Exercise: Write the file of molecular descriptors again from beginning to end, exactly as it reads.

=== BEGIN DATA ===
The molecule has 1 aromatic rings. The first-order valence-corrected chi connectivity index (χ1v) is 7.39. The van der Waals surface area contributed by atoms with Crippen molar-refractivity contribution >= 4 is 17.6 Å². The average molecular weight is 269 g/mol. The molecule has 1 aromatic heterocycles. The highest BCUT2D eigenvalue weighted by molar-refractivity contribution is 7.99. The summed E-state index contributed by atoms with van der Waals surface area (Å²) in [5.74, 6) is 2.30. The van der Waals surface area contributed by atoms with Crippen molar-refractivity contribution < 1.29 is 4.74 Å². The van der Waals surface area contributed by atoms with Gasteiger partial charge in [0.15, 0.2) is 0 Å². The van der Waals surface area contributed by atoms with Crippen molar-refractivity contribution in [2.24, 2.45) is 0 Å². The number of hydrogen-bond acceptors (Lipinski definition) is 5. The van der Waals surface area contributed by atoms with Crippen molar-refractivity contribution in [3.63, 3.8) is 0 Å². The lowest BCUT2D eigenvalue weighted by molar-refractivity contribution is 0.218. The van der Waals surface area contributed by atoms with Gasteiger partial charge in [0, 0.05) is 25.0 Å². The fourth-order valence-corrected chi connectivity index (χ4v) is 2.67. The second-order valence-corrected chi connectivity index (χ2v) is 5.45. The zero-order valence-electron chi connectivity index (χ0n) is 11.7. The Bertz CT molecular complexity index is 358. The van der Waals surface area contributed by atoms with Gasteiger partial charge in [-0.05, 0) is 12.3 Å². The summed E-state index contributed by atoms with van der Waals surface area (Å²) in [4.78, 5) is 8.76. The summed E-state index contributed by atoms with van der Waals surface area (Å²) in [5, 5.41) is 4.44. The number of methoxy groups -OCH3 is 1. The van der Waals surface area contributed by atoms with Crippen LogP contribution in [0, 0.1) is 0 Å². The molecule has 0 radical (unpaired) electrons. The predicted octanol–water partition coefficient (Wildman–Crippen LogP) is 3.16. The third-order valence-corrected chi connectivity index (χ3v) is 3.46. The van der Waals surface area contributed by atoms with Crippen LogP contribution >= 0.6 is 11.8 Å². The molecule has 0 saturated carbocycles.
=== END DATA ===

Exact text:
The molecule has 1 aromatic rings. The first-order valence-corrected chi connectivity index (χ1v) is 7.39. The van der Waals surface area contributed by atoms with Crippen molar-refractivity contribution >= 4 is 17.6 Å². The average molecular weight is 269 g/mol. The molecule has 1 aromatic heterocycles. The highest BCUT2D eigenvalue weighted by molar-refractivity contribution is 7.99. The summed E-state index contributed by atoms with van der Waals surface area (Å²) in [5.74, 6) is 2.30. The van der Waals surface area contributed by atoms with Crippen molar-refractivity contribution < 1.29 is 4.74 Å². The van der Waals surface area contributed by atoms with Gasteiger partial charge in [0.15, 0.2) is 0 Å². The van der Waals surface area contributed by atoms with Crippen molar-refractivity contribution in [2.24, 2.45) is 0 Å². The number of hydrogen-bond acceptors (Lipinski definition) is 5. The van der Waals surface area contributed by atoms with Crippen molar-refractivity contribution in [3.63, 3.8) is 0 Å². The lowest BCUT2D eigenvalue weighted by molar-refractivity contribution is 0.218. The van der Waals surface area contributed by atoms with Gasteiger partial charge in [0, 0.05) is 25.0 Å². The fourth-order valence-corrected chi connectivity index (χ4v) is 2.67. The second-order valence-corrected chi connectivity index (χ2v) is 5.45. The zero-order valence-electron chi connectivity index (χ0n) is 11.7. The Bertz CT molecular complexity index is 358. The van der Waals surface area contributed by atoms with Gasteiger partial charge in [-0.05, 0) is 12.3 Å². The summed E-state index contributed by atoms with van der Waals surface area (Å²) in [4.78, 5) is 8.76. The summed E-state index contributed by atoms with van der Waals surface area (Å²) in [5, 5.41) is 4.44. The number of methoxy groups -OCH3 is 1. The van der Waals surface area contributed by atoms with Crippen LogP contribution in [0, 0.1) is 0 Å². The molecule has 0 radical (unpaired) electrons. The predicted octanol–water partition coefficient (Wildman–Crippen LogP) is 3.16. The third-order valence-corrected chi connectivity index (χ3v) is 3.46. The van der Waals surface area contributed by atoms with Crippen LogP contribution >= 0.6 is 11.8 Å². The molecule has 0 saturated carbocycles.